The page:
The deal illustrates how U.S. trade publishers are becoming more reliant on non-traditional revenues. VNU Business Media, which is one of the smaller divisions of VNU, the Dutch-based company that owns Nielsen Media Research, Nielsen Marketing Research, and which just announced the acquisition of IMS Health, had already derived 83 percent of its operating income and 32 percent of its revenues from trades shows, the company said in a first quarter advisory to investors. "In publishing, the advertising marketplace remains weak overall," read the company's statement.
That sentiment is consistent across the business-to-business media marketplace. On Monday, MDN reported on May 2005 results of American Business Media's advertising tracking service, the Business Information Network, which shows ad pages sliding an additional 0.2 percent from May 2004.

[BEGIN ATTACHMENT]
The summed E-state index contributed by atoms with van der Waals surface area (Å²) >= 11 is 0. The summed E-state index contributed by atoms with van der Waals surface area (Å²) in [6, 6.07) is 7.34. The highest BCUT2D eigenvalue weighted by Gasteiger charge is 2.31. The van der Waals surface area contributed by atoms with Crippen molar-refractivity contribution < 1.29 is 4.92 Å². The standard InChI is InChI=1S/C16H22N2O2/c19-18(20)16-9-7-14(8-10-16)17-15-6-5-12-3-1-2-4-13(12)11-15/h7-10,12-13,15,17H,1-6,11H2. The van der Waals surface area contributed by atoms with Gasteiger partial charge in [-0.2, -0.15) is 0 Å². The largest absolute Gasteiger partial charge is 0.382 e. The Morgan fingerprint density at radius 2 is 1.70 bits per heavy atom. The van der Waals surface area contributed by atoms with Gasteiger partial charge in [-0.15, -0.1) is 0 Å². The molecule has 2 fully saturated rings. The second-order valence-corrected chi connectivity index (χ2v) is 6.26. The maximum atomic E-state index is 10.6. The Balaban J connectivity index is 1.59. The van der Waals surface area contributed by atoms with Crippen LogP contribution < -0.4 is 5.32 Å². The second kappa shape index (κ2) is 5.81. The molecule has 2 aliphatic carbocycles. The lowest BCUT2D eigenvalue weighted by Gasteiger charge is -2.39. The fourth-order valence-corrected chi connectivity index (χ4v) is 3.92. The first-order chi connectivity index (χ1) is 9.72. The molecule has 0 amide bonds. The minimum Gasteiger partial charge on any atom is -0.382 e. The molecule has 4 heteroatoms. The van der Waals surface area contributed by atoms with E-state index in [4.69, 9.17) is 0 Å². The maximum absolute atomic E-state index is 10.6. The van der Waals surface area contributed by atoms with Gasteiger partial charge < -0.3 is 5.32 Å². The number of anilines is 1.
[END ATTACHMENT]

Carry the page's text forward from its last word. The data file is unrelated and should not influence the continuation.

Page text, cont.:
While the number in and of itself is not cause for concern, through the first five months of this year, B-to-B ad pages have dropped 2 percent from the same period in 2004.
"There's a lot of activity in that space, and that's all to the good," said American Business Media's President Gordon Hughes. "The trade show industry is a $9 billion per year business, and that's already equal to what ad pages are. B2B media tend to reconfigure and reinvent themselves, as we are seeing here."
Late Monday, the ABM issues an advisory in its member newsletter that it was working on a "comprehensive study" on the use of digital/electronic media. The study, which is currently in the field, will be released by the end of August and no doubt will shed more light on the business press' shift from print.